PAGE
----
HOPE TO SEE YOU SOON
Tel Aviv and Seattle. A woman who does the unthinkable. Two best friends living far apart, and how that separation shapes their lives. Is the grass really greener on the other side of the fence? Which comes first, family or country? And how far should we go to secure our happiness? In “Hope to See You Soon,” Author Revital Horowitz challenges her readers to confront these questions, and to grapple with the meaning of friendship, family, and country- the meaning of life itself.
The novel, which will resonate with all its readers but particularly with anyone who has ever lived abroad, is full of moral challenges and cross-examinations. The past mingles with the present as the friends exchange letters over the years. The characters are compelling and sympathetic. You won’t want to put this book down until you’ve reached the end.
Whenever I took my children to the Jewish Community Center, I made a point of driving up a steep road that reminded me, albeit fleetingly, of “Derech HaYam,” the main thoroughfare leading up to Haifa’s Mount Carmel. Like Derech HaYam, this road was lined with pine trees, and the houses that peeked out from behind a bend in the road looked just like the ones we passed on the way to Mount Carmel. Every time we took that road, I would- for a few seconds- feel completely at home, and, at the same time, heartbroken. My Yonatan was born in Haifa, and we used to drive up the Sea Road every week, on our way home from visiting our parents. Sometimes we’d stop to say hello to my cousins, who lived nearby. My instinct to look for “the house” wherever I went had been passed down to my children. Sometimes I would hear them talking in the back seat. “Wow, this really reminds me of Grandma’s street….” When we lived in Israel, I never searched for other countries. Israel is my heart, it is my soul, despite all the complicated feelings it elicits. It seems to me now that back then, I was consumed with longing for the land that I loved; now I am consumed with longing for my children.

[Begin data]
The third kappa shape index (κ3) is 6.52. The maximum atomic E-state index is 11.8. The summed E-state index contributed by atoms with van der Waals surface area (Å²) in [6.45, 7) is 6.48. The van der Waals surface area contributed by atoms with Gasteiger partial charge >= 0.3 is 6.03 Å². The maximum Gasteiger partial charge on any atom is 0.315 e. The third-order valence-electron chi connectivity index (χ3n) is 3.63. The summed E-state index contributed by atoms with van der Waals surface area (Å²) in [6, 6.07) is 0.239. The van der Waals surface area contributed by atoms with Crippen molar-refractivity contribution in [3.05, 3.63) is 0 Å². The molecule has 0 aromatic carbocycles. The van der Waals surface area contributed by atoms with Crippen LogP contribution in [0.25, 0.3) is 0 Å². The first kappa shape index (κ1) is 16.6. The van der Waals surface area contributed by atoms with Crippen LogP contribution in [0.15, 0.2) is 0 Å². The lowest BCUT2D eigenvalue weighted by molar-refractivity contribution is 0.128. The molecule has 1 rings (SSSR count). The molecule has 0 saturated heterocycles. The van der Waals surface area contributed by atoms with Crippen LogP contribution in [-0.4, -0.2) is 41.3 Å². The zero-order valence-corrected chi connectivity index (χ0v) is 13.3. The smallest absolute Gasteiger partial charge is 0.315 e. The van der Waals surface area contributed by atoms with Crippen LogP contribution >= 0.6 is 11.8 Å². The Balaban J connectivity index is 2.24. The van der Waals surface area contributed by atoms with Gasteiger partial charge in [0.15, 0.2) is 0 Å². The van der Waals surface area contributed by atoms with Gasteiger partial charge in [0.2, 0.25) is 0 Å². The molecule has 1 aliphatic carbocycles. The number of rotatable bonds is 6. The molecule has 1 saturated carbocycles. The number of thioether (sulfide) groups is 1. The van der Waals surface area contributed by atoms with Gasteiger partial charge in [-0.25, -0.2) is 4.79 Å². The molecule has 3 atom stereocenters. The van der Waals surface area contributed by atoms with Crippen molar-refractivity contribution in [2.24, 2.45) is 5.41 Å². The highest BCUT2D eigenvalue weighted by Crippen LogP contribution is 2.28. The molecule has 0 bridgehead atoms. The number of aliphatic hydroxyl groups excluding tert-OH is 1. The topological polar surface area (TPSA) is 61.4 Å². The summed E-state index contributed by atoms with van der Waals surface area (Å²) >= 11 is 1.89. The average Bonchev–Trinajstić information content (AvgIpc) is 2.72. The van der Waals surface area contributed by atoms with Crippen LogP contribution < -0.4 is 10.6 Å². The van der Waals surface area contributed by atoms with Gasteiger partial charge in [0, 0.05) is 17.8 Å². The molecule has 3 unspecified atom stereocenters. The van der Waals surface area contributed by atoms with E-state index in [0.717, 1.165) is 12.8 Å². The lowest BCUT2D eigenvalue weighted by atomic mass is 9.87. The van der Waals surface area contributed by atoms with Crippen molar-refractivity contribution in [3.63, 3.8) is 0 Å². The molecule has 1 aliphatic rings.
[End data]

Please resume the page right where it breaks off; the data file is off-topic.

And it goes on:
Time has become meaningless. Every day is like all the others, and there is no distinction between weekdays and Shabbat and holidays. Having a routine comforts me, and anyway, what is there for me to look forward to? Routine preserves what little sanity I still have. It helps me cope with my endless longing for my children; it distracts me from my life, and from where my life is going: the sun rises and sets the voices from outside my apartment change as the hours pass. But it is my routine, and it protects me. It’s been a few days since I’ve seen Roni. Maybe he’s been called up for reserve duty? Iris, I’ve noticed, has been coming home at her usual time, so I know everything is OK and I can go to sleep. When I lie down in bed, I look at the pictures of my children, and in my mind, I can feel their warm, soft necks. Their absence is excruciating, and sometimes I ask myself what I was thinking when I left everything and came here. I forgive them for all the hardships they heaped upon me, but I cannot forgive their father for his lies.
When my children got older and no longer needed me the way they used to, I had a hard time. It wasn’t simply that they didn’t need me- they tried to pretend I didn’t even exist. Maybe they saw me as used and tattered, something they could crumple up whenever they wanted to, something they were free to trample on.
When Yonatan started first grade, he was diagnosed with a learning disability. I sat with him for hours, helping him with his homework. Yonatan struggled, and it pained me to watch him suffer. Throughout all his school years, I helped him with everything, until he decided that my English wasn’t good enough, and that my knowledge of science was, in his words, “ridiculously limited.” He didn’t want my help anymore. That’s when we started drifting apart. The solution to his problems, he decided, was Dan, and he never turned to me again. Gradually, he stopped sharing other aspects of his life with me, too, and I felt like I had become a burden. I took comfort in the knowledge that Abigail still needed me, but of course her time came, too, and at an even younger age than her brother. Perhaps she was trying to follow in his footsteps. Little by little, I felt like I had lost my place in my own family.